KP Sharma

Despite efforts to transform the education systems in the country following the Royal Decree on education reform in 2021, schools continue to face the persistent challenge of teacher shortages.

The longstanding issue in the education sector has raised concerns among parents and teachers about compromising the quality of education provided to their children.

Over the past year, a significant number of teachers, 371 in 2021 and 478 in 2022, have exited the profession, exacerbating the shortage.

Although the teacher shortage is a pressing issue, rural schools bear the brunt of this problem, according to the officials in the dzongkhags. They said that the majority of vacancies in these areas remain unfilled, with the number of vacancies surpassing the number of applicants.

For instance, in the remote Dagana dzongkhag, there is a shortage of 53 teachers. Despite announcing more than 20 vacancies in the education sector in 2023, the dzongkhag administration was unable to fill up all the vacancies.

Among them, the highest demand is for the general and science teachers as we have more primary schools.

Among 53, 30 teachers were transferred on marital grounds, however, the dzongkhag received only two as replacement for them.

According to officials in remote dzongkhags, a larger number of teachers in rural areas resign voluntarily.

In addition, the teachers placed to these dzongkhags are predominantly new recruits, who become eligible for transfer after completing three years of service in remote areas, based on marital and medical grounds.

Officials in dzongkhags said that experienced teachers rarely choose transfers to remote locations, and there is a challenge in securing one-to-one replacements for those who seek transfers. This situation contributes to the ongoing teacher shortages in these remote areas.

To address the issue particularly in Dagana, it has adopted various strategies such as reshuffling, and multigrading in the small schools

According to dzongkhag officials, school consolidation stands out as the most effective solution to address the teacher shortage issue.

They propose merging small Lower Secondary Schools (LSS) and primary schools with low enrollment, as this strategy allows for the absorption of more teachers in these consolidated institutions.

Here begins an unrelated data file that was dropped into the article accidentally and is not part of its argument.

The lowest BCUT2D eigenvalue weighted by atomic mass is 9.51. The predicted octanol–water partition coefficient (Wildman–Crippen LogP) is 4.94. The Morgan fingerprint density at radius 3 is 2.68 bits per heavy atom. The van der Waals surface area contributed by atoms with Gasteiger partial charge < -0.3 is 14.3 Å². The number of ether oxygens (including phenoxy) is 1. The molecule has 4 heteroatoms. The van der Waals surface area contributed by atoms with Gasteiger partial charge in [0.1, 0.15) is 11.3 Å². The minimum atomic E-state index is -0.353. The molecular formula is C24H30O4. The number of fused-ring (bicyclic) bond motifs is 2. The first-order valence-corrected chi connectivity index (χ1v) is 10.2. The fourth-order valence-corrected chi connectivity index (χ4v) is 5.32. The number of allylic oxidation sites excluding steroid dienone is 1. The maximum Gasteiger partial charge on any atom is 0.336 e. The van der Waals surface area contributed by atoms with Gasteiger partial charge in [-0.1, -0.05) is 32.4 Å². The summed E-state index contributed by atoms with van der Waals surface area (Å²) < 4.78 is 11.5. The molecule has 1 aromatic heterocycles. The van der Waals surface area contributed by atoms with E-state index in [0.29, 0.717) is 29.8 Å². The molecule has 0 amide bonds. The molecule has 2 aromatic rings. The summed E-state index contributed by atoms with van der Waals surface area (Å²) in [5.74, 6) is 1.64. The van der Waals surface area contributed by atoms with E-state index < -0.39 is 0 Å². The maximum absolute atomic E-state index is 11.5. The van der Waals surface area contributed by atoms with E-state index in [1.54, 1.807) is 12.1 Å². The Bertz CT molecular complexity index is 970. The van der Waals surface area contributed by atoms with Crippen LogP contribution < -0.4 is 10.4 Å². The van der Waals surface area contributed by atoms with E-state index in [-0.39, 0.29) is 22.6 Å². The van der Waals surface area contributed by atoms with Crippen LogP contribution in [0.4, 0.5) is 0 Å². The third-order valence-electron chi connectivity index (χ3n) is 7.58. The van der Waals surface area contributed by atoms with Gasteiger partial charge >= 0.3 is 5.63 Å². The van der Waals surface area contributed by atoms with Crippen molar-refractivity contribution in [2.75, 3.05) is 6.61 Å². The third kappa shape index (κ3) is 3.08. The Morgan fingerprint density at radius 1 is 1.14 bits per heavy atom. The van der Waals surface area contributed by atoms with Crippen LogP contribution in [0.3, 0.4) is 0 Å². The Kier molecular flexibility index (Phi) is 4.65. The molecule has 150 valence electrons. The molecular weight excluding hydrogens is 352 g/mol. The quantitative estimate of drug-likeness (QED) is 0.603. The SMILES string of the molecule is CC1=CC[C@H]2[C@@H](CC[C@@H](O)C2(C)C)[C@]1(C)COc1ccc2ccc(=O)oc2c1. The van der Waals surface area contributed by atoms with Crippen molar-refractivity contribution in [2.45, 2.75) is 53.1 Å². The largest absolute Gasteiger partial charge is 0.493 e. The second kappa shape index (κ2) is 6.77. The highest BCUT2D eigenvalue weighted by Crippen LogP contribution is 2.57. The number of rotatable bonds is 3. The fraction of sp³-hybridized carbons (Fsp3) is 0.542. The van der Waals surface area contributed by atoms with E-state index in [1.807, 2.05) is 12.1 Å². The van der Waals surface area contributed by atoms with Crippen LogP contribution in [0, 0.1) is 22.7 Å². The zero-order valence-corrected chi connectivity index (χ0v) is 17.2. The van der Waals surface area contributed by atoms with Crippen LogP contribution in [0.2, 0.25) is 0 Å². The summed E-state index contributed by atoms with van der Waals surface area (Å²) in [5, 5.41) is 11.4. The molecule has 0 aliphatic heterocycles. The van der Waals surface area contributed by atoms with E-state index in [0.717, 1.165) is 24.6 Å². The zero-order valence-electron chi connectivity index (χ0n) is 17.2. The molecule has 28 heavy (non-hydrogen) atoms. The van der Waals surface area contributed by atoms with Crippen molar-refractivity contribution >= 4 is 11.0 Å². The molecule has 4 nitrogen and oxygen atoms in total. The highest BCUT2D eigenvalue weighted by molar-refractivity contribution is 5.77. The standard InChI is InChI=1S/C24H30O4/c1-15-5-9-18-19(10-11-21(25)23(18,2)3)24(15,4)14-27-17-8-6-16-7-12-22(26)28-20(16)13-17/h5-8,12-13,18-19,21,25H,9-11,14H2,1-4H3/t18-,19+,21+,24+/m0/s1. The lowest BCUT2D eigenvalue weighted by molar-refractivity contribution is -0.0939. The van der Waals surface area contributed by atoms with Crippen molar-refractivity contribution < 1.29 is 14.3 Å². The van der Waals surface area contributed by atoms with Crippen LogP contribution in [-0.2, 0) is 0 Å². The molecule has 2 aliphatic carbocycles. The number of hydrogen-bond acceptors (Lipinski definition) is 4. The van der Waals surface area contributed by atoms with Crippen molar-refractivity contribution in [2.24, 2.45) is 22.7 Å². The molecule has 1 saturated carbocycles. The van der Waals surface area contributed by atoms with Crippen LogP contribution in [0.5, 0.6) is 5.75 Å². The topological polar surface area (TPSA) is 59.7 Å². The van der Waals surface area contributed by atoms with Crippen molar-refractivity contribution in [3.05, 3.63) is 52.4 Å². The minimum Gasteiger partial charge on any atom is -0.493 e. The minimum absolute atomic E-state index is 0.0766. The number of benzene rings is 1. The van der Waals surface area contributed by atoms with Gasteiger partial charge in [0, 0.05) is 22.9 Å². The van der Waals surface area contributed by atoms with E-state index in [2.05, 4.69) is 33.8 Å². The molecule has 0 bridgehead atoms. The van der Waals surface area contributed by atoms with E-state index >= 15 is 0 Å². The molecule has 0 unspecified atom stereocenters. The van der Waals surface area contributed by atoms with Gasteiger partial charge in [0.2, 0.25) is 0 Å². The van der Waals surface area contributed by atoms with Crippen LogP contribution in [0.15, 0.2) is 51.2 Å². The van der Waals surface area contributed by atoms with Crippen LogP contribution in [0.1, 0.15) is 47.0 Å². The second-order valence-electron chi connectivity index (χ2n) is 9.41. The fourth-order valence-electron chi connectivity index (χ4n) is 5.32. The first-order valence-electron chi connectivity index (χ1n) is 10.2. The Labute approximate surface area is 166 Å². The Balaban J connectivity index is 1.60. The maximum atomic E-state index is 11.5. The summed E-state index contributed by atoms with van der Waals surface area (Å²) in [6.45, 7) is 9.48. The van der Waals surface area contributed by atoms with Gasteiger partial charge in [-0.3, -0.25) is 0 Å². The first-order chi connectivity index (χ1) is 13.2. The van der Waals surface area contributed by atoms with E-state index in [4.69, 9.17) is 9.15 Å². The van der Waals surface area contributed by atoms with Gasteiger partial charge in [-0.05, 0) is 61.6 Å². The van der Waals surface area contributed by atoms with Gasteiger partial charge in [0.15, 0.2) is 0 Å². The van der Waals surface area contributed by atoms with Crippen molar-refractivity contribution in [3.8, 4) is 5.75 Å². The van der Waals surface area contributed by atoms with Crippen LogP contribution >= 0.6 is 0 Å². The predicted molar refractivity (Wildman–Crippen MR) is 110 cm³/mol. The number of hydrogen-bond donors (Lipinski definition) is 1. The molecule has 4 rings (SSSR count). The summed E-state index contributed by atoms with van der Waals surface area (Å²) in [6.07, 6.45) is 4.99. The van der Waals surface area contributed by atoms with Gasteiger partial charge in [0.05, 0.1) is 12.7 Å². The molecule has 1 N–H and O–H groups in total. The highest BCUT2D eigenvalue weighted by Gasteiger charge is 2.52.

An official from one of the dzongkhags explained that small LSS, in particular, absorbs a greater number of teachers.

This is attributed to the mixed mode of primary and secondary levels within the LSS system, which necessitates a higher number of teachers to cater to both educational levels.

The consolidating schools is viewed as a practical measure to optimise teacher allocation and address the persistent challenges associated with teacher shortages.

Officials also suggested absorbing all trained teachers from two colleges without subjecting them to filtration through the Royal Civil Service Commission (RCSC).

They argue that these teachers are already professionals with technical expertise. According to them, the filtration process through the RCSC examination poses a challenge to the ministry, leading to a severe teacher shortage.

“We cannot prepare a succession planning and teachers Pool since the ministry’s HR cannot project the intake and gap as the number of teachers graduating cannot determine the supply of Teachers,” said one of the officials.

Their suggestion involves bypassing the traditional filtration process and directly using the skills and expertise of teachers from these colleges.

When doing so, they believe that it would expedite the resolution of the teacher shortage issue and alleviate the challenges posed by the RCSC examination process, particularly in addressing the acute shortage of teachers.

Officials also said that the reliance on the RCSC for teacher recruitment leads to an unpredictable supply of teachers, which doesn’t align with current trends and needs.

They suggested that the RCSC should further streamline its procedures to facilitate the recruitment of retired teachers and competent graduates as temporary teachers based on demand, despite the authorisation already granted to dzongkhags for this purpose.

However, they expressed frustration over the bureaucratic layers involved in these procedures, which often consume more time.

Meanwhile, the Ministry of Education and Skill Development has announced the registration for interested teachers, both regular and contract, who voluntarily resigned and are below 60 years of age, to register for teaching positions again.

This initiative aims to address the ongoing teacher shortage by welcoming back experienced teachers who are willing to return to the profession.